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Don’t stop the press

Don’t stop the press

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Hang Chakra, publisher of the opposition-aligned Khmer Machas Srok newspaper, arrives at the Appeal Court for a hearing in July.

Criminal suits against journalists must be halted.

FROM outside the fence of the Phnom Penh Municipal Court, passersby clearly see and recognise Ros Sokhet as a criminal indistinguishable from others in his blue- and white-striped prison uniform.

He is waiting to be prosecuted for a crime he is alleged to have committed. However, unlike other criminals who have been put on trial and convicted of murder, rape or robbery, Sokhet has not murdered, raped or robbed anyone. His crime, like that of many other journalists arrested and sent to jail before him, is for expressing opinions that the court considers “disinformation”.

And unlike other journalists who have been charged and convicted of “defamation”, “disinformation” or “incitement”, in recent lawsuits filed by the government, Ros Sokhet’s case has been based on a unique and unlikely complaint made by another Khmer journalist. He has been charged with disinformation for telling his fellow journalist that people have accused him of extorting money from someone.

However, Ros Sokhet’s case is just one of an increasing number of lawsuits brought against journalists in recent years, particularly for exercising their freedom of speech. In October 2005, Beehive Radio director Mam Sonando and Voice of Democracy radio programme director Pa Nguon Teang were imprisoned along with other government critics for criticising border agreements signed with Vietnam.

Two years later, more journalists were targeted with legal actions. Samleng Yuvachun Khmer newspaper publisher Keo Sothear was charged with defamation

for criticising the governor of the then-Sihanoukville municipality, while the editors of Sralanh Khmer newspaper, Thach Keth and You Saravuth, were respectively charged with libel and defamation over articles alleging the involvement of government officials in land-grabbing.

After a wave of criminal lawsuits and prosecution of journalists for defamation, disinformation and incitement, the opposition-aligned publications have disappeared from the newsstands one after another.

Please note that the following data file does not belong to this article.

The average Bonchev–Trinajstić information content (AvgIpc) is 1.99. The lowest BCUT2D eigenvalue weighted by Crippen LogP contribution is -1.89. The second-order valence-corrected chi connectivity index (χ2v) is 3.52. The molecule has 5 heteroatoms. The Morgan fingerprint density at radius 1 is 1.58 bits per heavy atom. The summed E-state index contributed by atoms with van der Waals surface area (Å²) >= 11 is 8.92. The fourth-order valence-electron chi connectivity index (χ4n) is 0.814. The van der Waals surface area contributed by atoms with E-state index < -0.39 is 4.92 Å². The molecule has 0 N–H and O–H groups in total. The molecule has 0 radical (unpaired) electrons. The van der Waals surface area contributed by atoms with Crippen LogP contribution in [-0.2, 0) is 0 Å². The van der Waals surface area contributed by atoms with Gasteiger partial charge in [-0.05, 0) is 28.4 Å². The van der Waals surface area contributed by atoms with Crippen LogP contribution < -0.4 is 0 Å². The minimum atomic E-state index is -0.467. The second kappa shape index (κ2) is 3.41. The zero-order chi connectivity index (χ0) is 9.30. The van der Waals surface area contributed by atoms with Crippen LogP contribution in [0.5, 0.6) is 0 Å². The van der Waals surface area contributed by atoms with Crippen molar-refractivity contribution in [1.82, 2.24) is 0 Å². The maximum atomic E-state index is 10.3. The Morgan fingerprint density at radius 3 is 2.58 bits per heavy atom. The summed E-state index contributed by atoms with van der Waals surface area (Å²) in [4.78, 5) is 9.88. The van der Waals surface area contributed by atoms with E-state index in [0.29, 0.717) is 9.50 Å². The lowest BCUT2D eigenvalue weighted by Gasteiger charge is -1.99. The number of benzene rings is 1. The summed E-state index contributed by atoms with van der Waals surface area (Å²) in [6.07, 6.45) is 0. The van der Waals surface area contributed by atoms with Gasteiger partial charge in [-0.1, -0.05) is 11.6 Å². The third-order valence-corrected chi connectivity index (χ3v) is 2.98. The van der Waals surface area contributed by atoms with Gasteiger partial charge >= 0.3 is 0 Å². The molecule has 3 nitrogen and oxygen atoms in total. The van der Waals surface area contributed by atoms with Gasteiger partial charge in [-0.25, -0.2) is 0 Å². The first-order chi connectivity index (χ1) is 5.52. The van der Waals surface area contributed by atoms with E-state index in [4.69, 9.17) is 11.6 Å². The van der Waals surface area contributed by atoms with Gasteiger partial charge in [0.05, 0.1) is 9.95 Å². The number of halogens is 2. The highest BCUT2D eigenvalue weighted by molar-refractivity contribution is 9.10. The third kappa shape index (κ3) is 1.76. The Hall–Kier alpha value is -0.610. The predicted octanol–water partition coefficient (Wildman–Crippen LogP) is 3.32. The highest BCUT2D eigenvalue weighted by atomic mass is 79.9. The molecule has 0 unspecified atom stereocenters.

While Sralanh Khmer newspaper switched sides and became pro-government, Moneaksekar Khmer was shut down altogether after editor Dam Sith, who was facing a devastating criminal lawsuit, apologised to the government and promised to cease his newspaper’s publication.

Dam Sith was arrested in June 2009 on charges of libel and false information that were brought against him by the Cambodian foreign minister, Hor Namhong.

In the same month, Hang Chakra, publisher of the Khmer Machas Srok newspaper, was jailed after receiving a one-year prison sentence as a result of government complaint about articles accusing the deputy prime minister of corrupt practices.

As the lawsuits against journalists and government critics mount, questions have been raised about Cambodia’s commitment to upholding democracy and human rights enshrined in the Constitution.

Article 31 of the Constitution states: “The Kingdom of Cambodia shall recognise and respect human rights as stipulated in the United Nations Charter, the Universal Declaration of Human rights, the covenants and conventions related to human rights, women’s and children’s rights.”

All these international conventions, particularly the Universal Declaration, include a specific reference to press freedom and freedom of speech.

Article 19 of the Universal Declaration states: “Everyone has the right to freedom of opinion and expression; this right includes freedom to hold opinions without interference and to seek, receive and impart information and ideas through any media and regardless of frontiers.”

To further assert Cambodia’s obligations, Article 41 of the Constitution explicitly states: “Khmer citizens shall have freedom of expression, press, publication and assembly.... The regime of the media shall be determined by law.”

However, this is where all the problems arise. Despite the adoption of the Press Law in 1995, which gives greater freedoms and protection to journalists, it has almost never been used. Article 20 of this law says: “No person shall be arrested or subject to criminal charges as result of expression of opinion.” Yet, the government has continued to file criminal lawsuits against journalists for expressing their opinions. Without much investigation, the court would immediately rule in favor of the government by using the outdated UNTAC Penal Code of 1992, despite Article 21 of the Press Law saying that “all previous provisions related to the press shall be abrogated”.

Facing such legal threats and intimidation, many journalists are forced to exercise self-censorship by not reporting sensitive, important stories that may lead them into trouble. On the other hand, democratic media principles forbid the use of criminal legal actions against journalists for doing their professional job to fulfill the public’s right to know.

Mouen Chhean Nariddh is a veteran journalist and the director of the Cambodia Institute for Media Studies in Phnom Penh.

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